Cold comforts in the Upper Wood

Being observant is at the heart of good gardening - and after noticing some trends to plant losses it's time for some replanting in Rosemoor's woodland gardens

During recent hard winters we unfortunately lost a large number of southern hemisphere plants, in particular tree ferns in the Exotic Garden. We noticed, however, that a smaller planting of tree ferns on the woodland banks above Lady Anne’s Garden fared much better, making us realise that the cold air had passed over the slope and settled in the lower parts of the Garden, making the Exotic Garden one of the coldest areas of all!

Dicksonia squarrosaSince that period we have started to develop a number of plantings on the upper woodland banks where shelter is provided from mature tree canopies; along with sloping ground and well-drained sandy soil, this gives a totally different environment from the heavy soil of the main areas of the garden.

Although the temperature recordings from these areas so far seem to be similar to those of the rest of the garden, the slopes do enable a free draining soil and prevent any cold air settling for too long.

These pockets of planting are based on the southern hemisphere floras of South America, South Africa, Australasia and New Zealand - along with an area for Asian plants that prefer a milder situation.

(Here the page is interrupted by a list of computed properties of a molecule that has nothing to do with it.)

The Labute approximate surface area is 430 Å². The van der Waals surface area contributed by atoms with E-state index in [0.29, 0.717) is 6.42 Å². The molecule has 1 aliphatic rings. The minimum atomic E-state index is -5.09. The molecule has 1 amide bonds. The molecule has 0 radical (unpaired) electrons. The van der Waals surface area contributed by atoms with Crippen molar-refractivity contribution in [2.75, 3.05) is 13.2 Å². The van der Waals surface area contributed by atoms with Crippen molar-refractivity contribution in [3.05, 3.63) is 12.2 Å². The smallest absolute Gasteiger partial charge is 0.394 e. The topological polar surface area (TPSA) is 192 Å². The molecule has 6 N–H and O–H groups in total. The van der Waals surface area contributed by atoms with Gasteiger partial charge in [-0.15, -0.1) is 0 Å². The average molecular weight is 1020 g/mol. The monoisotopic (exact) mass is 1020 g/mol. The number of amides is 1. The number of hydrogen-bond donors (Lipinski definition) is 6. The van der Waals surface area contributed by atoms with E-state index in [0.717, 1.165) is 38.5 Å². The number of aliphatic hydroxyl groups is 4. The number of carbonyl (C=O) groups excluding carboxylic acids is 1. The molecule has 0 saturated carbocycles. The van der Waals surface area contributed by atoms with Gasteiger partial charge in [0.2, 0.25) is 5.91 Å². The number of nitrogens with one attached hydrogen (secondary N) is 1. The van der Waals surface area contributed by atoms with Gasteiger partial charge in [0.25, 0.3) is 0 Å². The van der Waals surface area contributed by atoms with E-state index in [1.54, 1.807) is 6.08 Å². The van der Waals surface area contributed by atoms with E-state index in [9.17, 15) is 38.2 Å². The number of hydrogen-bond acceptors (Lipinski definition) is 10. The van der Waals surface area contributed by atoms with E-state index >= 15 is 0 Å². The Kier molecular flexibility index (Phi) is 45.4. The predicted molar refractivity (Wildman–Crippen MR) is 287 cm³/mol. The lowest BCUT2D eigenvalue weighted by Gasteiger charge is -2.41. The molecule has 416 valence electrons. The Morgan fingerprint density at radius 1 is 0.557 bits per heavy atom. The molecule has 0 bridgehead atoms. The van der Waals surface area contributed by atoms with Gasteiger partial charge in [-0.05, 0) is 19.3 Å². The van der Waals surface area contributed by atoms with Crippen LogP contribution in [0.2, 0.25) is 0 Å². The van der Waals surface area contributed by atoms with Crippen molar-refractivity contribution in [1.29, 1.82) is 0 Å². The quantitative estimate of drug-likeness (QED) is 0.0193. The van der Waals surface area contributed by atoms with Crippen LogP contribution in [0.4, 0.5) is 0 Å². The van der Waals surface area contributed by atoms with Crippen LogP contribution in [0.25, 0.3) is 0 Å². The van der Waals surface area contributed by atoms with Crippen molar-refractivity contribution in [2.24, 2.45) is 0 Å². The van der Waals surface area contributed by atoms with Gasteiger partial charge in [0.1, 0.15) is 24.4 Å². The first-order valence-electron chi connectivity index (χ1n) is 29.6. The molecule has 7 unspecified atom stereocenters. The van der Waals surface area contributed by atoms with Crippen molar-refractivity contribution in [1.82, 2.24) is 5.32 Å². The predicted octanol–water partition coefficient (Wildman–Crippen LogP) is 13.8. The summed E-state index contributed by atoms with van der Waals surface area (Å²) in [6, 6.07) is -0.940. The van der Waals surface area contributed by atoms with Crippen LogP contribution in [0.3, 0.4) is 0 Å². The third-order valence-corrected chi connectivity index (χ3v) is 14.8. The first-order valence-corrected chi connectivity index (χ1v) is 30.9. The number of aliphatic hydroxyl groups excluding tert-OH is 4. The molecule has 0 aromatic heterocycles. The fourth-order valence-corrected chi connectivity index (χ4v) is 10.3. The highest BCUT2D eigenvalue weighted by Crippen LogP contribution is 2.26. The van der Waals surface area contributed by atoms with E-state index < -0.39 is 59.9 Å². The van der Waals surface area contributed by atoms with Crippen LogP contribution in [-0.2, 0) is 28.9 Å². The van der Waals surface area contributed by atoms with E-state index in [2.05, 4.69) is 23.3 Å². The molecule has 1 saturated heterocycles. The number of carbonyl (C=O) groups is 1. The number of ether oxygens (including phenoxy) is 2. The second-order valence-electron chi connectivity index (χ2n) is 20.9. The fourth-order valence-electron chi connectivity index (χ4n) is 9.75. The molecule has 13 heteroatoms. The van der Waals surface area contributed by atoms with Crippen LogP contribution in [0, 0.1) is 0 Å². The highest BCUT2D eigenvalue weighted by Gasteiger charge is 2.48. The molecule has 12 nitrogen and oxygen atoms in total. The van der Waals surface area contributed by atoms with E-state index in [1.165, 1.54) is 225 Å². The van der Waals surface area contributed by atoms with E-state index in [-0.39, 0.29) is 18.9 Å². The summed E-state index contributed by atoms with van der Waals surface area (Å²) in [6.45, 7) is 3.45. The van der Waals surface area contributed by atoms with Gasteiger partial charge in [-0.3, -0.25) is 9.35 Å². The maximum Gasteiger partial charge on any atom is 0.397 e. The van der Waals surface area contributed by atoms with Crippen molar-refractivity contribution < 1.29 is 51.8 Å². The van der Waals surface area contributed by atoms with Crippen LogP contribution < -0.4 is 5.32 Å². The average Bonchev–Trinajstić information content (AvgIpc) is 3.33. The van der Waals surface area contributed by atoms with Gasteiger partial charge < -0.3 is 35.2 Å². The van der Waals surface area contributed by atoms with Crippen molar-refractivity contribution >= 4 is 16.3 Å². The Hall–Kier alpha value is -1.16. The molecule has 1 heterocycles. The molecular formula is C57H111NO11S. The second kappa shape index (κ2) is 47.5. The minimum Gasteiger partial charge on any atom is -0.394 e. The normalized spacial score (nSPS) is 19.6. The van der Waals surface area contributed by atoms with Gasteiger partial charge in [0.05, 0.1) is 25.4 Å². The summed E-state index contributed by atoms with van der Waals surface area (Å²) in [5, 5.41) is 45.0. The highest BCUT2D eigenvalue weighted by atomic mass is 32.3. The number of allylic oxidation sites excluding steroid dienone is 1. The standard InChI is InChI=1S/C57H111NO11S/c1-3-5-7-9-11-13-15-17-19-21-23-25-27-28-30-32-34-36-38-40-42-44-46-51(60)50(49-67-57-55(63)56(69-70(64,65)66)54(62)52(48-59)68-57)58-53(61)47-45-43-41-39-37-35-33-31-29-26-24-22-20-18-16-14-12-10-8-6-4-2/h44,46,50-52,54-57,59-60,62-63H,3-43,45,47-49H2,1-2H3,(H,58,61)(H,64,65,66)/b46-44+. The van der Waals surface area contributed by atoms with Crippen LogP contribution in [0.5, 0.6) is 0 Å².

Jewels from far-flung lands

Eucryphia glutinosaPlanting started in 2011 and has continued along with selective thinning to let in further light. The most recent plantings have included Eucryphia glutinosa (see photo) and E. cordifolia in South America; Lomatia fraseri and Wollemia nobilis (wollemi pine) in Australia and Agathis australis (the mighty and very ancient kauri) and Dicksonia squarrosa (tree fern) in New Zealand.

Sourcing hardy stock for South Africa has been a bit more difficult, though material of Melianthus villosus already in the garden will yield good seed; and Podocarpus henkelii has so far proved hardy from earlier plantings.

Another conifer, Widdringtonia nodiflora, will be planted out in due course.

Wollemia nobilisHopefully, as these plantings mature over the coming years, an impression will be given of the amazing range and beauty of plant diversity that these countries hold.

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The Royal Horticultural Society is the UK’s leading gardening charity. We aim to enrich everyone’s life through plants, and make the UK a greener and more beautiful place.